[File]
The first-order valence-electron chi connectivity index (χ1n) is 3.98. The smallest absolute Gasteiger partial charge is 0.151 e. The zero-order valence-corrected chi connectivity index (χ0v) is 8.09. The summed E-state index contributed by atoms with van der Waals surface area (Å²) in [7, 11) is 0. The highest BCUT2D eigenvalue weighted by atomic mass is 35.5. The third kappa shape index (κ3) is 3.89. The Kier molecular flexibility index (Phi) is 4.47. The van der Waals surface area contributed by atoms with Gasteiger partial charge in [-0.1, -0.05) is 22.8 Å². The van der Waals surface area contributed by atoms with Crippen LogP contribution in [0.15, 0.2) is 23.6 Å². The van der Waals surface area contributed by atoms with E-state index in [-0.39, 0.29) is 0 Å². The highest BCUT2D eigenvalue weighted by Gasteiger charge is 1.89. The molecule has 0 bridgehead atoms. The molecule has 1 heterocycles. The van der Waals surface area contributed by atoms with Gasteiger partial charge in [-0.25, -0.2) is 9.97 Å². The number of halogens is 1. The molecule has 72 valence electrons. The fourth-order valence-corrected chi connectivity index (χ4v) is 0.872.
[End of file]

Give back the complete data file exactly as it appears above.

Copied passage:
The first-order valence-electron chi connectivity index (χ1n) is 3.98. The smallest absolute Gasteiger partial charge is 0.151 e. The zero-order valence-corrected chi connectivity index (χ0v) is 8.09. The summed E-state index contributed by atoms with van der Waals surface area (Å²) in [7, 11) is 0. The highest BCUT2D eigenvalue weighted by atomic mass is 35.5. The third kappa shape index (κ3) is 3.89. The Kier molecular flexibility index (Phi) is 4.47. The van der Waals surface area contributed by atoms with Gasteiger partial charge in [-0.1, -0.05) is 22.8 Å². The van der Waals surface area contributed by atoms with Crippen LogP contribution in [0.15, 0.2) is 23.6 Å². The van der Waals surface area contributed by atoms with E-state index in [-0.39, 0.29) is 0 Å². The highest BCUT2D eigenvalue weighted by Gasteiger charge is 1.89. The molecule has 0 bridgehead atoms. The molecule has 1 heterocycles. The van der Waals surface area contributed by atoms with Gasteiger partial charge in [-0.25, -0.2) is 9.97 Å². The number of halogens is 1. The molecule has 72 valence electrons. The fourth-order valence-corrected chi connectivity index (χ4v) is 0.872.